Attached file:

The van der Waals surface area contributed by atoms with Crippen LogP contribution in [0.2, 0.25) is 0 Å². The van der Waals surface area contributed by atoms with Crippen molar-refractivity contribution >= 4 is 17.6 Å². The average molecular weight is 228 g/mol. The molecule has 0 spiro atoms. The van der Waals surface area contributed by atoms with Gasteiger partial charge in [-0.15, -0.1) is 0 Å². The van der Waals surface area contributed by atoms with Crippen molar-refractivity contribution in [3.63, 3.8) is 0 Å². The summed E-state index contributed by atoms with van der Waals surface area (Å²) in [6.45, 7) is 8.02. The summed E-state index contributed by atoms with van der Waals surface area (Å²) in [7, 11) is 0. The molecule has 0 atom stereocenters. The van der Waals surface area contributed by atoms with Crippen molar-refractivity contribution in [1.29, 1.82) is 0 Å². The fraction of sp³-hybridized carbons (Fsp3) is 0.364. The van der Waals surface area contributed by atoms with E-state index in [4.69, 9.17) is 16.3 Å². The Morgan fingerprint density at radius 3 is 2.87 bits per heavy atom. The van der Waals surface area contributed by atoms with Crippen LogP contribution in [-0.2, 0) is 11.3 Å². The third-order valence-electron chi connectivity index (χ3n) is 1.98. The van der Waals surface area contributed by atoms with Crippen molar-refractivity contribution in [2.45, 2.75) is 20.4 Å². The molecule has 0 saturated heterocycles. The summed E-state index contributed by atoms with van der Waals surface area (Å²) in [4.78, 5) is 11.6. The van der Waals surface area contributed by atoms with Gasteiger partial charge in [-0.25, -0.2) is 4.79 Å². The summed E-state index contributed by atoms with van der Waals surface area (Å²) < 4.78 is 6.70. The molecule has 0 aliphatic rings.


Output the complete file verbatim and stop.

The van der Waals surface area contributed by atoms with Crippen LogP contribution in [0.2, 0.25) is 0 Å². The van der Waals surface area contributed by atoms with Crippen molar-refractivity contribution >= 4 is 17.6 Å². The average molecular weight is 228 g/mol. The molecule has 0 spiro atoms. The van der Waals surface area contributed by atoms with Gasteiger partial charge in [-0.15, -0.1) is 0 Å². The van der Waals surface area contributed by atoms with Crippen molar-refractivity contribution in [3.63, 3.8) is 0 Å². The summed E-state index contributed by atoms with van der Waals surface area (Å²) in [6.45, 7) is 8.02. The summed E-state index contributed by atoms with van der Waals surface area (Å²) in [7, 11) is 0. The molecule has 0 atom stereocenters. The van der Waals surface area contributed by atoms with Crippen molar-refractivity contribution in [1.29, 1.82) is 0 Å². The fraction of sp³-hybridized carbons (Fsp3) is 0.364. The van der Waals surface area contributed by atoms with E-state index in [4.69, 9.17) is 16.3 Å². The Morgan fingerprint density at radius 3 is 2.87 bits per heavy atom. The van der Waals surface area contributed by atoms with Crippen LogP contribution in [-0.2, 0) is 11.3 Å². The third-order valence-electron chi connectivity index (χ3n) is 1.98. The van der Waals surface area contributed by atoms with Crippen molar-refractivity contribution in [2.45, 2.75) is 20.4 Å². The molecule has 0 saturated heterocycles. The summed E-state index contributed by atoms with van der Waals surface area (Å²) in [4.78, 5) is 11.6. The van der Waals surface area contributed by atoms with Gasteiger partial charge in [-0.25, -0.2) is 4.79 Å². The summed E-state index contributed by atoms with van der Waals surface area (Å²) < 4.78 is 6.70. The molecule has 0 aliphatic rings.